Another similarity between Waters and the Wolf were the awards and recognition they both received.

The Blues Foundation Awards Nominations in 1981, 1989, 1990, 1995 and  2004

The Blues Foundation Awards Won:

  • 1987 Vintage/Reissue Album (US) Moanin' in the Moonlight
  • 1988 Vintage/Reissue Album (Foreign) Killing Floor: Masterworks Vol. 5
  • 1992 Vintage or Reissue Blues Album—US or Foreign The Chess Box—Howlin' Wolf

In 1994, the US Post Office issued a Howlin' Wolf 29-cent commemorative postage stamp.

Hall Of Fame Inductions

  • 1980 Blues Hall of Fame
  • 1991 Rock and Roll Hall of Fame (The Rock and Roll Hall of Fame's Chief curator John Henke compiled a list of "500 Songs That Shaped Rock and Roll" Three Howlin Wolf records made the list: 1956's Smokestack Lightning , 1960's Spoonful, and 1961's The Red Rooster)
  • 1999        Grammy Hall Of Fame (Smokestack Lightning Blues (Single) Chess 1956)
  • 2003 Mississippi Musicians Hall of Fame

The Howlin' Wolf Foundation has been established by Bettye Kelly to preserve and extend Howlin' Wolf's legacy. The foundation mission and goals include the preservation of the blues music genre, scholarships for students to participate in music programs, and support for blues musicians and blues programs.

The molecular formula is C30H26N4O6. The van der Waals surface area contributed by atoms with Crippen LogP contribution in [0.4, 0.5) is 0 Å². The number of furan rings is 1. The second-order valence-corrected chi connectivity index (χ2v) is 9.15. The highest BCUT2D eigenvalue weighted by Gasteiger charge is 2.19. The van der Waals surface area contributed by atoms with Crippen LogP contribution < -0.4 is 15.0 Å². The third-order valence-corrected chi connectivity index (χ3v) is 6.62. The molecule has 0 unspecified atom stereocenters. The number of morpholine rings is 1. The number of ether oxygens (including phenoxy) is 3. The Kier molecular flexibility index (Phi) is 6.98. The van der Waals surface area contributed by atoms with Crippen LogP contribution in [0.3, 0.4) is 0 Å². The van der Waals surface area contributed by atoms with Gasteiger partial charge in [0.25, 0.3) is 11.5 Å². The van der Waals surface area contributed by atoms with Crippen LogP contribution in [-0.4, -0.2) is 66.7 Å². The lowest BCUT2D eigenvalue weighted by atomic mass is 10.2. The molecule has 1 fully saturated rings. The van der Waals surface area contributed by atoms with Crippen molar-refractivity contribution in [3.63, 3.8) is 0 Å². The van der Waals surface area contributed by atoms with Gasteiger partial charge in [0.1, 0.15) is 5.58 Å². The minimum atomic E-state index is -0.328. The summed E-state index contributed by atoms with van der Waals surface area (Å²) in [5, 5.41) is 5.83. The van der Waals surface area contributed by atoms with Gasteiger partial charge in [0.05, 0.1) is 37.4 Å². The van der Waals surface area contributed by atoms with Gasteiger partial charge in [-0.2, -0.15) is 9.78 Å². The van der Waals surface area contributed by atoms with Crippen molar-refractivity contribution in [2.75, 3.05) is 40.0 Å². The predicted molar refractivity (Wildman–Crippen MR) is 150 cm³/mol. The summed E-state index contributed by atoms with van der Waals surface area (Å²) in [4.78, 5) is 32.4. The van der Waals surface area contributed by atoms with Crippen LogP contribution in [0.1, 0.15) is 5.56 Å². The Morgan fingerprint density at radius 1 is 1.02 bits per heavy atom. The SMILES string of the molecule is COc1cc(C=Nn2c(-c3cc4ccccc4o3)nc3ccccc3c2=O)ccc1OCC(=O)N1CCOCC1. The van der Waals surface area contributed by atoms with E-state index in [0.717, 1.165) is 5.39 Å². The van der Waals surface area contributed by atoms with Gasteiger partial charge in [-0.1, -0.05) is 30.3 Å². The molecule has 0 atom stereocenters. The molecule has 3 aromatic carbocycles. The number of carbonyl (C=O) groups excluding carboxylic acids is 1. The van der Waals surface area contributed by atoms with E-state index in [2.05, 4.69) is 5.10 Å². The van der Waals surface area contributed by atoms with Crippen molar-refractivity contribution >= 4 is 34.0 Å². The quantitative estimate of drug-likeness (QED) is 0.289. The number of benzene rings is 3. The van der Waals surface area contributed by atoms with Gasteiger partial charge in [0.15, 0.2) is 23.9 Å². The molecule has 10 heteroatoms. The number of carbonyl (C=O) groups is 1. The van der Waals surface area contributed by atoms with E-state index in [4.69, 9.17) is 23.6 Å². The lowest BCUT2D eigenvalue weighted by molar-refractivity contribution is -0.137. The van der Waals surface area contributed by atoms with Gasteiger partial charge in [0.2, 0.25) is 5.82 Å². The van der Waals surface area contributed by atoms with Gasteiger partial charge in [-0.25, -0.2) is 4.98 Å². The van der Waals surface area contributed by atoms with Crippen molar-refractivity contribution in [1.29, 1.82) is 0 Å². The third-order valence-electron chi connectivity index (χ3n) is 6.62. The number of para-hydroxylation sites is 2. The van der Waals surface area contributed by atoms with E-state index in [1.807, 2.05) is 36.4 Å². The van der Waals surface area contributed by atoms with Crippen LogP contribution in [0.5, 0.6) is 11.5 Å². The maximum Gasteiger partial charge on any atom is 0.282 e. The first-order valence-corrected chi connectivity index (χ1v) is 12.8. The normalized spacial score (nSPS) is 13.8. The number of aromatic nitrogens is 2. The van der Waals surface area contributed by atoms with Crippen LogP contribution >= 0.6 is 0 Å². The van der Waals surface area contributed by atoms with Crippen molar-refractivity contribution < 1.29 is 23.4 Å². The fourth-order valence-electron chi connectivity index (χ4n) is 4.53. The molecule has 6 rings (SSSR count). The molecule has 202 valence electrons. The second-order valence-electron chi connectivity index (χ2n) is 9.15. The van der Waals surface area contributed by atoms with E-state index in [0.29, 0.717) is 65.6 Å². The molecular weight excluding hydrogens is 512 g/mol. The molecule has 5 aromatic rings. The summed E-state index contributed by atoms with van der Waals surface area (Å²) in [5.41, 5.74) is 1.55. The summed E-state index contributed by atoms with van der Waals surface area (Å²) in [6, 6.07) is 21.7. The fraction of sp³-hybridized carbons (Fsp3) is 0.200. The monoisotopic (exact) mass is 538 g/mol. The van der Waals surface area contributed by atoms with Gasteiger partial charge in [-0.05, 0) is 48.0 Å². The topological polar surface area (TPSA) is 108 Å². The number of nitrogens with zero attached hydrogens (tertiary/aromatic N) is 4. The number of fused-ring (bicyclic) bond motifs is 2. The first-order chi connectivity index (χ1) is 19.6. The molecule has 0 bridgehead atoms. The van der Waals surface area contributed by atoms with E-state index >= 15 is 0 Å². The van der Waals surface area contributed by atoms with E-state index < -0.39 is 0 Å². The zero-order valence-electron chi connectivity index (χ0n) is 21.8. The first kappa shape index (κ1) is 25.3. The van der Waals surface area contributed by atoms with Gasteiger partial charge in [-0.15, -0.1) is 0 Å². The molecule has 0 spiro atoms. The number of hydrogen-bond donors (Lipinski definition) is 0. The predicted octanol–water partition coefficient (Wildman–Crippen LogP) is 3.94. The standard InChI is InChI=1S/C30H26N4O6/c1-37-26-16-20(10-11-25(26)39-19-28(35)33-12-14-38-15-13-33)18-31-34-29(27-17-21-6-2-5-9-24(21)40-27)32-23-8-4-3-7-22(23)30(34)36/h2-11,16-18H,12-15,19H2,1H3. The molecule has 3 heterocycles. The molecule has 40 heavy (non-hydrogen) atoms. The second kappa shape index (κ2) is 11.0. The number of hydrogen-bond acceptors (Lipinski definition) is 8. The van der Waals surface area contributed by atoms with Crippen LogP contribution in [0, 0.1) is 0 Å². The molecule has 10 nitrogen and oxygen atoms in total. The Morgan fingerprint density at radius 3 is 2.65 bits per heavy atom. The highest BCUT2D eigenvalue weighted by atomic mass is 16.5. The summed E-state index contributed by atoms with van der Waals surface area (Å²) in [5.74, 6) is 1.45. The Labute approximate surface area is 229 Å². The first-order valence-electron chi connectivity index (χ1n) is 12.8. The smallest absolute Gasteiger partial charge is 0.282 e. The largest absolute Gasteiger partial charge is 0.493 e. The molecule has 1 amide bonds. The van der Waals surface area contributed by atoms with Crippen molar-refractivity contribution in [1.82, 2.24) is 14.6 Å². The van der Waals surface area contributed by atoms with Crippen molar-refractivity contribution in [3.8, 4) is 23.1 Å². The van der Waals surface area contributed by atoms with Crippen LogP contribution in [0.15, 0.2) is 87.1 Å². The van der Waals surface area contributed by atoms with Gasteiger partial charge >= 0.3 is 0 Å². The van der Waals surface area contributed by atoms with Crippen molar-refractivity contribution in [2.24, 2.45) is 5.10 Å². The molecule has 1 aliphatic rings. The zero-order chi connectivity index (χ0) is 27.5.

(Flickr User Gary J. Wood/CC)

Playlist Additions

The playlist get some limited additions from the Howlin Wolf catalog this week. He deserves more, but I find my collection not as deep with his music as it should be.

Artist: Howlin' Wolf

I Asked For Water (She gave Me Gasoline) A Rage In Harlem (Music From The Film) 2:51
Saddle My Pony Rough Guide to Blues Legends: Howlin' Wolf 2:34
Worried About My Baby (rehearsal) Rough Guide to Blues Legends: Howlin' Wolf 4:33
Smokestack Lightin' Martin Scorsese Presents The Blues: A Musical Journey 3:08
Killing Floor Martin Scorsese Presents The Blues: A Musical Journey 2:50
Highway 49 Car And Driver: Greatest Car Songs And Other Lost Treasures Of The Road 2:48

Signing Off and Coming Attractions

Next Week: The old Highway 101 passes through Old Town San Diego, California. We will return there to celebrate a holiday.
Two Weeks: Leaving Jupiter, Florida and heading North on Interstate 95.
Three Weeks: We return to Chicago, Illinois at the beginning of Route 66 with still more blues.

Mileage Stats

Route 66: 0 Miles/1 State/700 Tracks/173 Videos/32 Posts

Highway 101: 22 Miles/2 Countries/1 State/518 Tracks/216 Videos/24 Posts

Interstate 95: 92 Miles/1 State/49 Tracks/87 Videos/10 Posts